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Angela Gheorghiu - Live from La Scala
Jean-Paul MARTINI (1741-1816)
Plaisir d’amour [4:26]
Alessandro SCARLATTI (1660-1725)
O cessate di piagarmi (1683) [2:52]
Alessandro PARISOTTI (1815-1913)
Se tu m’ami [3:30]
Christoph Willibald GLUCK (1714-1787)
O del mio dolce ardor (1770) [3:52]
Vincenzo BELLINI (1801-1835)
Malinconia, ninfa gentile (1829) [1:29]
Vanne o rosa fortunata (1829) [2:24]
Gaetano DONIZETTI (1797-1848)
Me voglio fa’na casa [2:33]
Giuseppe VERDI (1813-1901)
Stornello (1869) [1:48]
In solitaria stanza (1839) [4:32]
Brindisi II (1845) [2:23]
Charles GOUNOD (1818-1893)
Serenade (1857) [3:53]
Georges BIZET (1838-1875)
Chant d’amour (1872) [3:33]
Jules MASSENET (1842-1912)
Elegie [2:33]
Alfred ALESSANDRESCU (1893-1959)
Cind perdeaua dragii mele [2:23]
Diamandi GHECIU (1892-1980)
Si daca [3:06]
Tiberiu BREDICEANU (1877-1968)
Floricica de pe apa (1917) [1:43]
Bade, pentru ochii tai (1923) [3:03]
Vai, badita, dragi ne-avem (1905) and
Dragu-mi-l, mandro, de tine (1920) [3:32]
Gherase DENDRINO (1901-1973)
Te iubesc! (1954) [3:46]
Francesco Paolo TOSTI (1846-1916)
A vucchella [2:33]
Alan Jay LERNER (1918-1986) / Frederick LOEWE (1901-1988)
I could have danced all night (1956) [2:18]
Giacomo PUCCINI (1858-1924)
O mio babbino caro (1918) [3:12]
Angela Gheorghiu (soprano)
Jeff Cohen (piano)
rec. 3 April 2006, La Scala opera house, Milan, Italy
EMI CLASSICS 3944202 [63:33] 
Experience Classicsonline

Recorded live at La Scala before a large and appreciative audience – they clap after every song which I find infuriating on disc – this is a rather strange piano-accompanied recital. The evening began with aria antiche, none of which remotely suits Gheorgiu’s mezzo-like depth of tone. Her matronish vibrato intrudes in the Martini and it’s especially in the middle of the voice where stylistic problems apply. Her Parisotti, known more in its long-time attribution to Pergolesi, is funereal, too heavy, rather flabby in the lower register and with a stifled verismo sob that I happen to find unattractive.  Similarly she is inflexible and stentorian in the Gluck. It all makes for a worrying start to the rest of the recital.
Fortunately things do improve. Bellini’s Vanne o rosa fortunate is sung with vivid urgency – maybe, just a little too much. And her Verdi impresses. Stornello finds her lightening the voice weight, adducing subtle inflexions, smilingly winning in impersonation and incisively and convincingly dramatic – a complete theatrical impersonation in fact. One past Jeff Cohen’s cardiac inducing opening chords she proves equally idiomatic in Brindisi II – and by this time I wished that she’d dispensed with the four aria antiche and had had the courage to pitch straight in. Treating the aria antiche in this way is what string players do when they begin a recital with a Sonata de Chiesa or some Handel or Leclair. It introduces bogus historicism and is supposed to allow the musician to play or sing their way in. Actually, as here, it’s wrongheaded if you evince little affinity for the music.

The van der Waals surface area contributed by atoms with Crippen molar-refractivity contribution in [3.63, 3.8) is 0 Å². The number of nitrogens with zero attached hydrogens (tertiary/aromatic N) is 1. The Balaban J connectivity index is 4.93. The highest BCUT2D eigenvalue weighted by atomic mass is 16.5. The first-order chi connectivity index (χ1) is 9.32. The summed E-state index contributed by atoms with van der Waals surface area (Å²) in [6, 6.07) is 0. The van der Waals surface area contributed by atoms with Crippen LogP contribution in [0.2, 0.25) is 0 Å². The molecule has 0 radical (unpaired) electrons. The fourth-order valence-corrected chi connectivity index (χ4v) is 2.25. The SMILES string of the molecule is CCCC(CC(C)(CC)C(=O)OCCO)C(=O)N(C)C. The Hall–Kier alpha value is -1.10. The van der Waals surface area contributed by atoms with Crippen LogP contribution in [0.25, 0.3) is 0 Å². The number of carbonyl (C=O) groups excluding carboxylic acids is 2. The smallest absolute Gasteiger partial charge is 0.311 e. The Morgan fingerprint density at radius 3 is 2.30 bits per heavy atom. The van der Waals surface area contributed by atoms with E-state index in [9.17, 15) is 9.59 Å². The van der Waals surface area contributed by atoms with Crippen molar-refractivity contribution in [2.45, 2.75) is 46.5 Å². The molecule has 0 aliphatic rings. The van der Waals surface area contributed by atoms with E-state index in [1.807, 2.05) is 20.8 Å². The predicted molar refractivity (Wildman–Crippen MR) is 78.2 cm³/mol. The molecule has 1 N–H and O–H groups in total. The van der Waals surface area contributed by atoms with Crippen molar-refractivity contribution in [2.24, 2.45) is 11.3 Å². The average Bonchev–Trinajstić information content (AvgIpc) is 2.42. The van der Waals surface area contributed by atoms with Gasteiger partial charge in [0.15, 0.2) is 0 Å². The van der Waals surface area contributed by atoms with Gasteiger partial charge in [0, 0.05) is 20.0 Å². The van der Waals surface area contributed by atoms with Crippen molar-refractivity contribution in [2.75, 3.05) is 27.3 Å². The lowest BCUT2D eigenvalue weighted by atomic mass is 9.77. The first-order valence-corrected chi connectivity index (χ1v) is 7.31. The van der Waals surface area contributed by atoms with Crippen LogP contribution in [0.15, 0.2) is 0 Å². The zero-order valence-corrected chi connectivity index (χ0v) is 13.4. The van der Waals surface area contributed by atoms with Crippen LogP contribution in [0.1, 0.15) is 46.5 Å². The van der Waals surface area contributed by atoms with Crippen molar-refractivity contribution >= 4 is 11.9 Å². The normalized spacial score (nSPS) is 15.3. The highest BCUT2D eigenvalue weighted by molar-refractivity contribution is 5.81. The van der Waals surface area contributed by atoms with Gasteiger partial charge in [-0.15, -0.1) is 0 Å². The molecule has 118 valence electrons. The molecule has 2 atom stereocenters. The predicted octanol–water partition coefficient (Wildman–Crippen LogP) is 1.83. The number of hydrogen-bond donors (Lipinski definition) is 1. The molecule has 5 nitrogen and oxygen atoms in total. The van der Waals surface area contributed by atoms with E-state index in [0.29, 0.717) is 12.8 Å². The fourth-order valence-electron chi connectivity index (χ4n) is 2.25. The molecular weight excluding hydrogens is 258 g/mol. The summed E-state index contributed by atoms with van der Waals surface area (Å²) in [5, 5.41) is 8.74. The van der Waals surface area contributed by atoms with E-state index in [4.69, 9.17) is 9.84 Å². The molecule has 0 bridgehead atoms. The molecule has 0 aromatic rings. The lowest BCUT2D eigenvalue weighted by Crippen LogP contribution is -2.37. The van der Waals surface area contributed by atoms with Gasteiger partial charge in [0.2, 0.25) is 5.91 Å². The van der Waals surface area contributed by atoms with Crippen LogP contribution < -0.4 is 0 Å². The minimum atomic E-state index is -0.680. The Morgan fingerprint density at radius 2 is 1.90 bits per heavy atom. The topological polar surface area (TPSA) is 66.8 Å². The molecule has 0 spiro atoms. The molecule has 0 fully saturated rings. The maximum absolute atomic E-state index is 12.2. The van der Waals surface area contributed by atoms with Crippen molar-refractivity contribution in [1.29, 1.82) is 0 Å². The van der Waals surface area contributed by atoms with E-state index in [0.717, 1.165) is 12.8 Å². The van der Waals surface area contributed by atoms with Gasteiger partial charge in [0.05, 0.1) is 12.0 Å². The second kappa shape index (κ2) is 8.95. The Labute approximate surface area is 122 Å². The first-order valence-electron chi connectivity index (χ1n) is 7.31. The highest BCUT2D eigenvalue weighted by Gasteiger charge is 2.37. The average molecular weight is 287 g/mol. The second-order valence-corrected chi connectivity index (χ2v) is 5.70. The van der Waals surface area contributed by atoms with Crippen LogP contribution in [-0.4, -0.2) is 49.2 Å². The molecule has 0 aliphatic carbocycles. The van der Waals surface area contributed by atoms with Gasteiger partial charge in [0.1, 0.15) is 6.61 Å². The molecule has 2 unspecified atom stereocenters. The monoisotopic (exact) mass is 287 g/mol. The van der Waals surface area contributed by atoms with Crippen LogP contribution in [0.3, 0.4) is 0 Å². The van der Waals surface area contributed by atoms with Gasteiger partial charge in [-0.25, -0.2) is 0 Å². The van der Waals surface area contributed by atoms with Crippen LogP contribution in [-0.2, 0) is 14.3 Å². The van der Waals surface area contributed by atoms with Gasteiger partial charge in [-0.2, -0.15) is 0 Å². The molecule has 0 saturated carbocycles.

By now though Gheorghiu is on track with a small French selection – Gounod, Bizet and Massenet. Her Gounod has filigree coloratura. It’s certainly good to hear Massenet’s Elegie without the violin entwining around the singer – perhaps Cohen could have restrained himself at the end; he’s all too keen to make his presence felt. The Rumanian songs are a pleasure. Brediceanu was a writer of warm folkloric material; Bade, pentru ochii tai moves at medium tempo and sits very well for her voice.  Vai, badita, dragi ne-avem was written much earlier, in 1905, and has an earthy cimbalon twang and some luscious rubati. In Dendrino’s Te iubesc! we get some thrillingly high notes and some rapturous applause. After a little banter we get Tosti and an unexpected I could have danced all night along with the final, rather more expected O mio babbino caro. These end the recital well.
This is over an hour’s recital – a surfeit of applause, a little coughing, a rather tempestuous pianist and a disappointing opening section. Once in full flow however it offers enriching fare.
Jonathan Woolf

see also review by Michael Cookson



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